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Feds find civil rights violations in Southlake, Texas, schools, students' lawyers say

The district will have 90 days to reach an agreement with the Education Department on a plan to address discrimination, experts say.
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The U.S. Department of Education is seeking to negotiate with the Carroll Independent School District in Southlake, Texas, over four students’ civil rights complaints — which three education law experts say signals that the department has substantiated the students’ allegations of racist and anti-LGBTQ discrimination.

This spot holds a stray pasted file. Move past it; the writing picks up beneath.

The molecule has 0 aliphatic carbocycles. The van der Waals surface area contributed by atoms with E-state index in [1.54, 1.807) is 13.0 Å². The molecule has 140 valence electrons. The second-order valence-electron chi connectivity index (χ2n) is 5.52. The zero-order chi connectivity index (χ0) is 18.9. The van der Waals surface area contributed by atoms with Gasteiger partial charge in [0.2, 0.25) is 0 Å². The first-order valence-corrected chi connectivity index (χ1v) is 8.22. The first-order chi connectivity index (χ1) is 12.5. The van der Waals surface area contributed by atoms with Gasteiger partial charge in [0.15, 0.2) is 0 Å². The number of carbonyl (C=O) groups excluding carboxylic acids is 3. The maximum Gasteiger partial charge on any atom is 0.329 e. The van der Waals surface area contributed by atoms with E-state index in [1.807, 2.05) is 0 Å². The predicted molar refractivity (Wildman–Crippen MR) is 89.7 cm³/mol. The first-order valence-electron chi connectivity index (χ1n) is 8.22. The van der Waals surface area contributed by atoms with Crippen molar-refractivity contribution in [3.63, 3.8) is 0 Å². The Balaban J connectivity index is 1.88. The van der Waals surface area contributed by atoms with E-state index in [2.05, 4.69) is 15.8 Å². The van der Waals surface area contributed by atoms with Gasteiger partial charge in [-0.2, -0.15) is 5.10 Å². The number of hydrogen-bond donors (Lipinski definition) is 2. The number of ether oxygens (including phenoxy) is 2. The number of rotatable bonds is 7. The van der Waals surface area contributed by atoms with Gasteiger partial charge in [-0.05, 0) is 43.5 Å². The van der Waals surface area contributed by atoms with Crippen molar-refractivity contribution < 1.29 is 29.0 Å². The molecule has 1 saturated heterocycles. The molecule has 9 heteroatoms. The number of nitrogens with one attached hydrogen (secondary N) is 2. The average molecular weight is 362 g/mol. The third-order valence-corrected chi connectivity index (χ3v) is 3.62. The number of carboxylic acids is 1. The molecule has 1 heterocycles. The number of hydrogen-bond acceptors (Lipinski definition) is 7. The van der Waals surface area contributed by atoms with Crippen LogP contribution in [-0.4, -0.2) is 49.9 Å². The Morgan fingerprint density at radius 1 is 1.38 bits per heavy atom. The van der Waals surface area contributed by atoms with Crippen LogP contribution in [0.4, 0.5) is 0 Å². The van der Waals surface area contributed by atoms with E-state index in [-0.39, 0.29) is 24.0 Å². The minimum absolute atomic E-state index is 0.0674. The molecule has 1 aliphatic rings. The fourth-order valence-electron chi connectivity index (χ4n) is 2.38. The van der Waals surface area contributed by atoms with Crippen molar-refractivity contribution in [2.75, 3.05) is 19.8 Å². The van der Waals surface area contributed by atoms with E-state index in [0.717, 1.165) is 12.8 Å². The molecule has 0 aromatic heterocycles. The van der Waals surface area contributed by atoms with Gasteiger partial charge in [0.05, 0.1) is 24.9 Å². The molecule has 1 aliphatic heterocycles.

The Education Department’s civil rights enforcement arm described the next steps in its investigation in a letter Monday to the NAACP Legal Defense and Educational Fund, which represents the students. The development comes three years after the civil rights organization filed federal complaints on behalf of students who said Carroll officials failed to protect them from harassment.

The four students, all of whom have either graduated or left the district, reported to the Education Department that they had been subjected to a barrage of racist and homophobic slurs and comments during their years at Carroll. One student said he suffered retaliation after reporting racial harassment to administrators. Another said he contemplated suicide after classmates repeatedly mocked him for his sexual orientation; his family said the district failed to address the bullying.